Co-curricular Activities for Pre-medical Students

Co-curricular Activities for Pre-medical Students

Okay. So, everyone knows great grades and MCAT scores are really important for getting into medical school. And everyone also knows that rest of your resume is also supposed to be super impressive. But what exactly constitutes ‘impressive’ these days? It’s becoming increasingly competitive to get into literally ANY medical school in the US, so the threshold for what is considered ‘impressive enough’ is getting higher every year. Let’s talk about what makes certain co-curricular activities stand out on an application, and what is worth devoting time and energy towards.

Actually, before I jump right in, I want to state that it’s pretty much a given that you need to have some clinical experience as one or more of your primary co-curricular involvements.¬†Without clinical experience, you have no way of ‘proving’ that you are serious about working in health care and that you know what working in health care is like. Research experience isn’t technically a requirement, but it’s SO common that I think it is almost a prerequisite. I feel like even most non-science majors work in a lab or on a clinical project ‘on the side’ in order to get their feet wet with research. If you think about it, most medical schools want their students to be on the forefront of knowledge production, so they are looking for applicants who have demonstrated interest in the research process.

With that out of the way, for your non-clinical/research involvements, here goes:

1. Go outside your university community.

Student organizations are great for meeting other students, but many times (not ALL the time, but MANY times), they literally do not affect people outside your university bubble. Attending a meeting once a month where you maybe learn something new is fine, but it isn’t revolutionary. Also, it is pretty easy to start a new student organization at most universities, and medical schools know that. I feel like every other student I know was the founder of some organization or another. I’m not saying you SHOULDN’T start a student organization, but that you shouldn’t do it just for the sake of your resume because I don’t think it’s even that impressive to admissions committees anymore. You should only start an organization if you believe it really adds something new to your university community that isn’t available elsewhere. Anyways, what I’m trying to say is that you can interact with your college peers all day in classes, on campus, etc. Try to go outside of your university community for some of your co-curricular activities.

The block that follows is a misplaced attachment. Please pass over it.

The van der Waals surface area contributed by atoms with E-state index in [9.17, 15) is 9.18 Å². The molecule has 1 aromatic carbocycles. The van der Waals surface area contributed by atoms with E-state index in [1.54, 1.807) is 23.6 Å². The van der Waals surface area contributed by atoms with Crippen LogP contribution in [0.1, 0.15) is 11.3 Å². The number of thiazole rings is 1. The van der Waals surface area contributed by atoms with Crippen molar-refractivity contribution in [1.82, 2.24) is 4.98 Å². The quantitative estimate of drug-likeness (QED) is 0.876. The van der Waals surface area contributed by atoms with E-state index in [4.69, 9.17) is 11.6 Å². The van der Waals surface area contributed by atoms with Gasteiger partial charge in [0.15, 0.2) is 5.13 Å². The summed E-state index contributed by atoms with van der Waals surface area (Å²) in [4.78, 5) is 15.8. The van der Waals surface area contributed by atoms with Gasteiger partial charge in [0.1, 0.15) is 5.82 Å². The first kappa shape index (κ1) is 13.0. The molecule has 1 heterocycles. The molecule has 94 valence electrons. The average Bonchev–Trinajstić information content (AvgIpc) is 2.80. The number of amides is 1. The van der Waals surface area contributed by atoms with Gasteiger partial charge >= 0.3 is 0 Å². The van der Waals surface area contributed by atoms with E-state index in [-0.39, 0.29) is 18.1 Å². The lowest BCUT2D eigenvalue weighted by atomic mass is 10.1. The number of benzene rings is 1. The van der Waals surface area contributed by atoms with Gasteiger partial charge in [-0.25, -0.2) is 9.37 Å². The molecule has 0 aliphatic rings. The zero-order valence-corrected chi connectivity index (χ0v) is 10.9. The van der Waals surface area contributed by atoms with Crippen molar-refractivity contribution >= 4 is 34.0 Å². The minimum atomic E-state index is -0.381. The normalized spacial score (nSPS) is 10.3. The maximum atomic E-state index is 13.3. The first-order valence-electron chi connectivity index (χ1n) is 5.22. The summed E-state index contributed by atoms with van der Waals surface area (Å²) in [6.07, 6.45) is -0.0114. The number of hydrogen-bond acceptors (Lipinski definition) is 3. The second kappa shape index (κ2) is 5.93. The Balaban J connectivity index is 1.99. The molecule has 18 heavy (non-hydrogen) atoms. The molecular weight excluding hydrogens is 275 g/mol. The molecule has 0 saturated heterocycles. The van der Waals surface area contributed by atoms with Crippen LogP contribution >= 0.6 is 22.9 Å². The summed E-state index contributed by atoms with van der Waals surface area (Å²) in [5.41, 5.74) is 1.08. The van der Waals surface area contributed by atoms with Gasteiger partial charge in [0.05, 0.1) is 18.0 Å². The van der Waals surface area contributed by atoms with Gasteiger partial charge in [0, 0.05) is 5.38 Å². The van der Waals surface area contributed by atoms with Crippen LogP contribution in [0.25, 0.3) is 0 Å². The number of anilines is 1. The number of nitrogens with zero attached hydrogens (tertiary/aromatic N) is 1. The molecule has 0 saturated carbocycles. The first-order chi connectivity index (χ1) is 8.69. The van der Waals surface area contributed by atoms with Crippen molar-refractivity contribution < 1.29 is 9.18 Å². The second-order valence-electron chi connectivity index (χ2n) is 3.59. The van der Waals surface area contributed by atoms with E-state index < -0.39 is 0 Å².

One relatively convenient way to do this is to find student organizations that work with external companies or organizations. For example, while I was in university, I was involved in a non-profit consulting organization, in which I worked with a team of other students at my school on a project for a nonprofit organization. I have worked on (and managed) teams of students working with the Susan G. Komen Foundation, Global Citizen, and Medina Clinic. I was working with my peers on a weekly basis, but the projects we were working on addressed issues the nonprofit organizations were facing, and provided a lens into the ‘real world’.

2. Internships can be very valuable